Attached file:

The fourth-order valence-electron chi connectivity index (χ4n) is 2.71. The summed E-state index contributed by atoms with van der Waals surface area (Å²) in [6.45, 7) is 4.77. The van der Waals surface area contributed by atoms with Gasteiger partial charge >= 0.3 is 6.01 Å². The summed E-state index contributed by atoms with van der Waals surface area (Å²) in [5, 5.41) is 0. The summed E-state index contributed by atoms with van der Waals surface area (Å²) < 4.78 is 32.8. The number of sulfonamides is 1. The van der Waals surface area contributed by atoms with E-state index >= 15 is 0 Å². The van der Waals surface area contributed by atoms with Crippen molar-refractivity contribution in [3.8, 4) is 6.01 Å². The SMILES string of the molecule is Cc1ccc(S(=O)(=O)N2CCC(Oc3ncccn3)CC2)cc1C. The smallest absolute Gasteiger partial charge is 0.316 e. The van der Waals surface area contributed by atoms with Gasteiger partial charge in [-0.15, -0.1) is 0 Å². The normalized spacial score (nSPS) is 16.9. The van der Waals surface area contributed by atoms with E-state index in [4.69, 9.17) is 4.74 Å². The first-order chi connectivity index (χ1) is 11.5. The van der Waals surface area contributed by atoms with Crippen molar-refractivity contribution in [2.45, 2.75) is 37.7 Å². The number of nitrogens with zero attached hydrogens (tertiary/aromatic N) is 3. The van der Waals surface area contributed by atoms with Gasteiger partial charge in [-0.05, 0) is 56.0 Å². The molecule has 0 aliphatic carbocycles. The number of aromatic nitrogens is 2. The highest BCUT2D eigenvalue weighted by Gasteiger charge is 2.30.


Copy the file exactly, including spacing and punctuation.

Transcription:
The fourth-order valence-electron chi connectivity index (χ4n) is 2.71. The summed E-state index contributed by atoms with van der Waals surface area (Å²) in [6.45, 7) is 4.77. The van der Waals surface area contributed by atoms with Gasteiger partial charge >= 0.3 is 6.01 Å². The summed E-state index contributed by atoms with van der Waals surface area (Å²) in [5, 5.41) is 0. The summed E-state index contributed by atoms with van der Waals surface area (Å²) < 4.78 is 32.8. The number of sulfonamides is 1. The van der Waals surface area contributed by atoms with E-state index >= 15 is 0 Å². The van der Waals surface area contributed by atoms with Crippen molar-refractivity contribution in [3.8, 4) is 6.01 Å². The SMILES string of the molecule is Cc1ccc(S(=O)(=O)N2CCC(Oc3ncccn3)CC2)cc1C. The smallest absolute Gasteiger partial charge is 0.316 e. The van der Waals surface area contributed by atoms with Gasteiger partial charge in [-0.15, -0.1) is 0 Å². The normalized spacial score (nSPS) is 16.9. The van der Waals surface area contributed by atoms with E-state index in [4.69, 9.17) is 4.74 Å². The first-order chi connectivity index (χ1) is 11.5. The van der Waals surface area contributed by atoms with Crippen molar-refractivity contribution in [2.45, 2.75) is 37.7 Å². The number of nitrogens with zero attached hydrogens (tertiary/aromatic N) is 3. The van der Waals surface area contributed by atoms with Gasteiger partial charge in [-0.05, 0) is 56.0 Å². The molecule has 0 aliphatic carbocycles. The number of aromatic nitrogens is 2. The highest BCUT2D eigenvalue weighted by Gasteiger charge is 2.30.